Growth in the Swedish games industry continues with a total profit on the bottom line for the sixth consecutive year as 3117 employees generated nearly €1 billion in 2014.
The Swedish games industry is doing better than ever before, according to a new report by Swedish dataspelsbranschen, which reveals how the industry did in 2014.
Among the many numbers the new report reveals, is the fact that the Swedish games industry has increased its numbers of employees with an amazing 23 percent in the last year, adding 583 new full-time positions.
Notably, 100 of these new full-time positions came from new companies.
Although the amount of employees increased in 2014, the turnover increased even more, and the turnover per employee thus reached an all-time high of €300 000, marking a 10% increase from the previous year.
The amount of companies in the Swedish games industry also rose significantly last year, as 43 new studios launched, marking a 25 percent increase and a new grand total of 213 games companies in Sweden.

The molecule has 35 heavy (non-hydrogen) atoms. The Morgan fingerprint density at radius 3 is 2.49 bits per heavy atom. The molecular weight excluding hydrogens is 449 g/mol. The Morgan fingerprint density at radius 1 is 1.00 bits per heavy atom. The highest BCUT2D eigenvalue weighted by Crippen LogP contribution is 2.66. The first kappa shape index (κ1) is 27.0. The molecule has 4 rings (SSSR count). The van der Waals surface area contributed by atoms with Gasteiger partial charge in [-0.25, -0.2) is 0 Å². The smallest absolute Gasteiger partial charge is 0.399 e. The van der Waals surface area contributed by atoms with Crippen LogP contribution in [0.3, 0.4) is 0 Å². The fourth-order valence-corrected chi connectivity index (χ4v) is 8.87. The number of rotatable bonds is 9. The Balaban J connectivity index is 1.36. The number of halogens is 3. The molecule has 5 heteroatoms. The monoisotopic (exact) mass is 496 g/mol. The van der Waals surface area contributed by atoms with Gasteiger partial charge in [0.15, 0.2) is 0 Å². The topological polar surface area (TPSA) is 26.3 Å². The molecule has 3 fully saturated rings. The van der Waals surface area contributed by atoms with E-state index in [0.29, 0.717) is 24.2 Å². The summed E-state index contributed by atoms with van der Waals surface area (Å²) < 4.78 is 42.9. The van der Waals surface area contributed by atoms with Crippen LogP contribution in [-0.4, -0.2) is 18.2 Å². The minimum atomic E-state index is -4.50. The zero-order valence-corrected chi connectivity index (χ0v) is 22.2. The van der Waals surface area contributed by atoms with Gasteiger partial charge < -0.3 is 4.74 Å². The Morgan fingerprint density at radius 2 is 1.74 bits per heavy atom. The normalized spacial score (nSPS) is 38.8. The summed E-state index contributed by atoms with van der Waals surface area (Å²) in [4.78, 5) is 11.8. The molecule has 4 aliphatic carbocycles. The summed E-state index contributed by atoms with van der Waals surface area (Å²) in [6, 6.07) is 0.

Zooming in on the games studios in Sweden reveals that in terms of turnover, King is still the largest player, whereas Dice, with its 560 employees, is the largest studio in terms of employee count.
As always, it is these turnover-heavy studios that help raise the average turnover per company, as 50% of all companies in the Swedish games industry actually generated less than €106 000 in turnover in 2014.
Diversity has been a hot topic in Sweden for the past few years, and it finally seems the hard work of initiatives such as Diversi, is paying off.
In 2014, the amount of women in the Swedish games industry increased by 39%, whereas the amount of men increased only 17%.
This means that there are now 563 women employed in full-time positions in the Swedish games industry, which is in stark contrast to the only 121 women in the industry in 2010.
Looking into the future, the biggest challenges are still access to capital, access to skills, and limitations in terms of laws on digital markets, which are quickly getting outdated in Sweden, the report says.
But at the same time, there doesn’t seem to be anything stopping the Swedish games industry from experiencing yet another year of amazing growth in 2015, and the report even predicts that the market will continue growing 30-40% year on year.